Both are acceptable terms in general references for those in the U.S. when referring to two or more people of different tribal affiliations. For individuals, use the name of the tribe; if that information is not immediately available, try to obtain it. He is a Navajo commissioner. She is a member of the Nisqually Indian Tribe. He is a citizen of the Cherokee Nation of Oklahoma.
Native American gained traction in the 1960s for American Indians and Alaska Natives. Over time, Native American has expanded to include all Native people of the continental United States and some in Alaska. Native American and American Indian can be used interchangeably; however, the term is used only to describe groups — two or more individuals of different tribal affiliation. Always identify people by their preferred tribal affiliation when reporting on individuals or individual tribes.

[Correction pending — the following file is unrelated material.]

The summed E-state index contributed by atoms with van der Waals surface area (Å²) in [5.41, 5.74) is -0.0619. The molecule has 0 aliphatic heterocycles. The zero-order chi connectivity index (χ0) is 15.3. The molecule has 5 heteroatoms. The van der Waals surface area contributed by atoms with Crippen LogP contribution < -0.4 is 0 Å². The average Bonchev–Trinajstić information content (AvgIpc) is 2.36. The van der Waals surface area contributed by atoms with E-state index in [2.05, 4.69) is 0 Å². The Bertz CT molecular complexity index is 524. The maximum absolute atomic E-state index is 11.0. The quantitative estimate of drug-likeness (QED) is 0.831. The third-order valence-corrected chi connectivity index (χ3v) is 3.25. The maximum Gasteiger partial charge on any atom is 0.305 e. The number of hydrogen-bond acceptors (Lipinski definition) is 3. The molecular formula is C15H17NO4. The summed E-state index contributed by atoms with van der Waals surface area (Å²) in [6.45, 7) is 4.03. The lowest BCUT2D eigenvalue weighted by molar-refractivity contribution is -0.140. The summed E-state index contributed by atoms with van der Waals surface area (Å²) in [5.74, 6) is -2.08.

Tribal membership is required by the federal government, and each tribe sets its own membership requirements for enrolled citizens. However, enrollment is not the only factor that determines whether someone is American Indian. Connection to one’s tribal community, culture, heritage, language, and history is also important. Additionally, some American Indians may possess blood quantum from several tribes, yet are not enrolled because they do not meet any single tribe’s enrollment criteria.
Tribe, nation, community, and band describe various sociopolitical units; usage also varies based on personal or group preference.
For more guidance, visit the Native American Journalists Association website.
(Sources: AP Stylebook, Native American Journalists Association, Wisconsin First Nations)